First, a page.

Being in the constant company of others, although comforting sometimes, can often serve as a distraction when we need to face the reality of a situation.
Solitude cuts straight to the chase and forces you to deal with the problem at hand. See it as a blessing that can serve as a catalyst to set things right!
4. Be Aware That You Have More Control Than You Think
Typically, when we see ourselves as being lost or lonely, it gives us an excuse to view everything we come in contact with in a negative light. It lends itself to putting ourselves in the victim mode, when the truth of the matter is that you choose your attitude in every situation.
No one can force a feeling upon you! It is YOU who has the ultimate say as to how you choose to react: How to Control Your Thoughts and Be the Master of Your Mind
5. Embrace the Freedom That the Feeling of Being Alone Can Offer
Instead of wallowing in self pity, which many are prone to do because of loneliness, try looking at your circumstance as a new-found freedom.
Most people are in constant need of approval of their viewpoints. Try enjoying the fact that you don’t need everyone you care about to support your decisions.
6. Acknowledge the Person You Are Now
Perhaps you feel a sense of loneliness and confusion because your life circumstances have taken you away from the persona that others know to be you.
Perhaps the new you differs radically from the old. Realize that life is about change and how we react to that change. It’s okay that you’re not who you used to be.
Take a look at this article and learn to accept your imperfect self: Accept Yourself (Flaws and All): 7 Benefits of Being Vulnerable
7. Keep Striving to Do Your Best
Often those who are feeling isolated and unto themselves will develop a defeatist attitude. They’ll do substandard work because their self esteem is low and they don’t care.
Never let this feeling take away your sense of worth! Do your best always and when you come through this dark time, others will admire how you stayed determined in spite of the obstacles you had to overcome.
And to live your best life, you must do this ONE thing: step out of your comfort zone.
8. Don’t Forget That Time Is Precious
When we’re lost in a sea of loneliness and depression, it’s all too easy to reflect on regrets of past life events. This does nothing but feed negativity and perpetuate the situation.
Instead of falling prey to this common pitfall, put one foot in front of the other and acknowledge every positive step you take. By doing this, you can celebrate the struggles you overcome at the end of the day.
9. Remember, Things Happen for a Reason
Every circumstance we encounter in our life is designed to teach us and that lesson is in turn passed on to others.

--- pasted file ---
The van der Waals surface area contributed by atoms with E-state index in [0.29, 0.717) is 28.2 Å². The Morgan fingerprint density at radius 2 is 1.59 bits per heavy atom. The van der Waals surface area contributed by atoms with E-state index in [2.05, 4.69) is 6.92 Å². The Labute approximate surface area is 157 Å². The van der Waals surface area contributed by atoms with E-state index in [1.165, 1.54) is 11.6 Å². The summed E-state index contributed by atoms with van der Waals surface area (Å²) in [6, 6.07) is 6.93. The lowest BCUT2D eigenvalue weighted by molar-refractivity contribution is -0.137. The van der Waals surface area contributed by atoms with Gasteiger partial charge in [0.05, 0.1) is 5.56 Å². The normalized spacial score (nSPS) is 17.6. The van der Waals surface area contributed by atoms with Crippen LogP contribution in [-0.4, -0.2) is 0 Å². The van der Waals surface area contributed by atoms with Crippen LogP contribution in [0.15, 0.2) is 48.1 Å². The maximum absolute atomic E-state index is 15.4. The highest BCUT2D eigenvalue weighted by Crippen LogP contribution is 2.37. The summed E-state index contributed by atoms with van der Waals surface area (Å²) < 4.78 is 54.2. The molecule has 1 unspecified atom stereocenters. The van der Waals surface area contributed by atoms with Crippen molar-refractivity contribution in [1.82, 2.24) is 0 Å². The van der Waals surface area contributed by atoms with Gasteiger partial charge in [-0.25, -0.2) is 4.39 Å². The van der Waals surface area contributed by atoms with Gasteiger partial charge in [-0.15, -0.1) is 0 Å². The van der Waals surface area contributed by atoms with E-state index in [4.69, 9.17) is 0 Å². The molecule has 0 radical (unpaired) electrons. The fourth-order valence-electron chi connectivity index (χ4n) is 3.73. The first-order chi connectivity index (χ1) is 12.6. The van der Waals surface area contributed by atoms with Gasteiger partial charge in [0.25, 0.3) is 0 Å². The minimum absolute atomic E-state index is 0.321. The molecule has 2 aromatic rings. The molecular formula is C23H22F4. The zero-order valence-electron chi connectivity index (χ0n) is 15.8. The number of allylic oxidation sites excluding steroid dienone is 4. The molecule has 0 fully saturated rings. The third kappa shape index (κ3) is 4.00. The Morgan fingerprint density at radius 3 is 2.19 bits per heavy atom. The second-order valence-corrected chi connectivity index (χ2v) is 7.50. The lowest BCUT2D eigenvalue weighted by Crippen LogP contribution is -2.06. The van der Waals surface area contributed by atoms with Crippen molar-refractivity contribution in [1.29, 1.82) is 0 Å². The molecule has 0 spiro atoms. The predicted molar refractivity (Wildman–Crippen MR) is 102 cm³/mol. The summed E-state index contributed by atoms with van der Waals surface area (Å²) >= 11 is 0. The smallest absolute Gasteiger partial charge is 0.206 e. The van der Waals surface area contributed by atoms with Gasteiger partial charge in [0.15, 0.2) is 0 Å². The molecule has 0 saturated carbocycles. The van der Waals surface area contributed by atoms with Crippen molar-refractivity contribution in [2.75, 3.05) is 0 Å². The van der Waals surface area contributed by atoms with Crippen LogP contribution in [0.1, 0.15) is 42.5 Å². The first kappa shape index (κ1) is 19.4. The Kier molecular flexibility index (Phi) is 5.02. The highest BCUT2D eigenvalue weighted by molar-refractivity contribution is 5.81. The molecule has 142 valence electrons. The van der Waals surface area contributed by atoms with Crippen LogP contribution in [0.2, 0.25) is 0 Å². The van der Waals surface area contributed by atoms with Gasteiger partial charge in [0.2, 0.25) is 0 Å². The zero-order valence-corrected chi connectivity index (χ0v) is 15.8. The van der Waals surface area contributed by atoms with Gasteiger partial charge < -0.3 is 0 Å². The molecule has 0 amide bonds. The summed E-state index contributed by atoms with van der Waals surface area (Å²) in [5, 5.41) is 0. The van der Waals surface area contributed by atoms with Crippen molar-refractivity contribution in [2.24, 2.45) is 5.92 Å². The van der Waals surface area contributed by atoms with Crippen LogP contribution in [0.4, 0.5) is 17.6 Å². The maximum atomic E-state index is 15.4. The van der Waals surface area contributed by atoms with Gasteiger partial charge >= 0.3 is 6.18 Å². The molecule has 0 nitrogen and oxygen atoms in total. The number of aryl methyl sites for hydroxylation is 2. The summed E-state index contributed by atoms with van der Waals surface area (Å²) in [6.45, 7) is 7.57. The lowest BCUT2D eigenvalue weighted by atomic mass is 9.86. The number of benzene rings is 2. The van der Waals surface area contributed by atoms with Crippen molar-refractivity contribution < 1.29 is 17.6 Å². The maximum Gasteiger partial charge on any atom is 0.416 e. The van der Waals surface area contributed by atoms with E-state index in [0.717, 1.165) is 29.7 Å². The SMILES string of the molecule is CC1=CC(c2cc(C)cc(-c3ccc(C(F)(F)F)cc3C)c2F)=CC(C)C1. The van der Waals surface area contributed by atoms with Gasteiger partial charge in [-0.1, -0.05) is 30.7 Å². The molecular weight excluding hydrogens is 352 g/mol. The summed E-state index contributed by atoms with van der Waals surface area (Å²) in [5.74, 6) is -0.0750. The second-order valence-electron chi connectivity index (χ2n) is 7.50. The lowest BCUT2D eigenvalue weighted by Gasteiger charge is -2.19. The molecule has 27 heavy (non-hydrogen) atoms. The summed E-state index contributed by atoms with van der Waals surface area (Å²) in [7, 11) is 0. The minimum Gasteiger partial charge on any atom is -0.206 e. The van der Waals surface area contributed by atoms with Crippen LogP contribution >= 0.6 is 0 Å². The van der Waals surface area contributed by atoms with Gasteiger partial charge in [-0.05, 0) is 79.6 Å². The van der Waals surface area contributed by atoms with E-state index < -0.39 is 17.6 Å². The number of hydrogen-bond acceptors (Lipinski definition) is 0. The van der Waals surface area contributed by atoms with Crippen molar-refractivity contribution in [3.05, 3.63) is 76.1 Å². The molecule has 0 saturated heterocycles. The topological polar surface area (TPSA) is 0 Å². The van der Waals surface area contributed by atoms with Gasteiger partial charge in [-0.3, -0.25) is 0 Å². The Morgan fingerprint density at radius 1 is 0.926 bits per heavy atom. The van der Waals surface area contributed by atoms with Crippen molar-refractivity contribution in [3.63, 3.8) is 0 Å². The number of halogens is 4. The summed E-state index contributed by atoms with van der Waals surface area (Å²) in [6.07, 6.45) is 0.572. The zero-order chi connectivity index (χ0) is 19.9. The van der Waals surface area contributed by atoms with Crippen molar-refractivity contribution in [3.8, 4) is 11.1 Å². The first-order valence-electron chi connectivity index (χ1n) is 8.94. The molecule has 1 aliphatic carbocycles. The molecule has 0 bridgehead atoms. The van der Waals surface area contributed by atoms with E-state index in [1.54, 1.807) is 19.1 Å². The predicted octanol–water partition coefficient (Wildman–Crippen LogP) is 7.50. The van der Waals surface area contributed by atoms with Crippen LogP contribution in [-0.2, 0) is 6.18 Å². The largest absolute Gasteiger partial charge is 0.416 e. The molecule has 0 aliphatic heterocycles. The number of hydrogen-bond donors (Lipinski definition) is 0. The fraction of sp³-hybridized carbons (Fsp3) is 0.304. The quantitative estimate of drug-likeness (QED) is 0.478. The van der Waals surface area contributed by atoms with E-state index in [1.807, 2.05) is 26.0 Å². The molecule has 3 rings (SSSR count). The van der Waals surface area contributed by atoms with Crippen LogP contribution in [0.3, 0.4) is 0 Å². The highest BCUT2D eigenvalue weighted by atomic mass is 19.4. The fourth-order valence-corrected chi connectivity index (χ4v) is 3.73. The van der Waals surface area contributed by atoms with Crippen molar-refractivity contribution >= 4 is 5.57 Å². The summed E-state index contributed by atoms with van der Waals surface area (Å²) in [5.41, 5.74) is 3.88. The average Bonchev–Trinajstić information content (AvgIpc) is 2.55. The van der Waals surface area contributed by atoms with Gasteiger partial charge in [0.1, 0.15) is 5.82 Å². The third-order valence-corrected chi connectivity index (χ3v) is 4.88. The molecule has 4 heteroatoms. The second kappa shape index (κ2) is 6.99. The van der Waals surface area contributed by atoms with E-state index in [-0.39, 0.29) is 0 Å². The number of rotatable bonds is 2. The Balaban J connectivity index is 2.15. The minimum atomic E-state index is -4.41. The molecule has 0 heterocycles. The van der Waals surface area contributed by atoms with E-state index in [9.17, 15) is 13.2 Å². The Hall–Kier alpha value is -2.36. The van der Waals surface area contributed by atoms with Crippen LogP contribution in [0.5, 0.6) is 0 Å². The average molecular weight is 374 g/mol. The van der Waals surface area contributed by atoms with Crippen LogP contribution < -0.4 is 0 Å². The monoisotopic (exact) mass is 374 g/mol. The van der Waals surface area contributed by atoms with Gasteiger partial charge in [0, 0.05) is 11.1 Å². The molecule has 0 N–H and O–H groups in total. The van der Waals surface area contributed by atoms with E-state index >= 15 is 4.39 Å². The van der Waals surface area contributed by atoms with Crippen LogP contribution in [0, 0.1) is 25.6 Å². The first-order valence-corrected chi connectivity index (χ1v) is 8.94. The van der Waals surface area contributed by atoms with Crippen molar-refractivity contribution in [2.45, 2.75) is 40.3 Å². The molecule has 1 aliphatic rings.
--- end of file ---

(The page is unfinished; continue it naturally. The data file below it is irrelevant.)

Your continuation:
Sometimes we’re fortunate enough to figure out the lesson to be learned, while other times, we simply need to have faith that if the lesson wasn’t meant directly for us to learn from, how we handled it was observed by someone who needed to learn.
Your solitude and feeling of lost, in this instance, although painful possibly, may be teaching someone else.
10. Journal During This Time
Record your thoughts when you’re at the height of loneliness and feeling lost. You’ll be amazed when you reflect back at how you viewed things at the time and how far you’ve come later.
This time (if recorded) can give you a keen insight into who you are and what makes you feel the way you feel.
11. Remember You Aren’t the First to Feel This Way
It’s quite common to feel as if we’re alone and no one else has ever felt this way before. We think this because at the time of our distress, we’re silently observing others around us who are seemingly fine in every way.
The truth is, we can’t possibly know the struggles of those around us unless they elect to share them. We ALL have known this pain!
Try confiding in someone you trust and ask them how they deal with these feelings when they experienced it. You may be surprised at what you learn.
12. Ask for Help If the Problem Persists
The feeling of being lost and lonely is common to everyone, but typically it will last for a relatively short period of time.
Most people will confess to, at one time or another, being in a “funk.” But if the problem persists longer than you feel it should, don’t ignore it.
When your ability to reason and consider things rationally becomes impaired, do not poo poo the problem away and think it isn’t worthy of attention. Seek medical help.
Afraid to ask for help? Here’s how to change your outlook to aim high!
Loneliness and a sense of feeling lost can in many ways be extremely painful and difficult to deal with at best. However, these feelings can also serve as a catalyst for change in our lives if we acknowledge them and act.
Above anything, cherish your mental well being and don’t underestimate its worth. Seek professional guidance if you’re unable to distinguish between a sense of freedom for yourself and a sense of despair.
More About Finding Yourself
- How to Find Purpose in Life and Make Yourself a Better Person
- 14 Books That You Should Read When You Feel Lost In Life
- Feeling Stuck in Life? How to Never Get Stuck Again
- How to Be Happy Again: 13 Simple Ways to Shake off Sadness Now
Featured photo credit: Andrew Neel via unsplash.com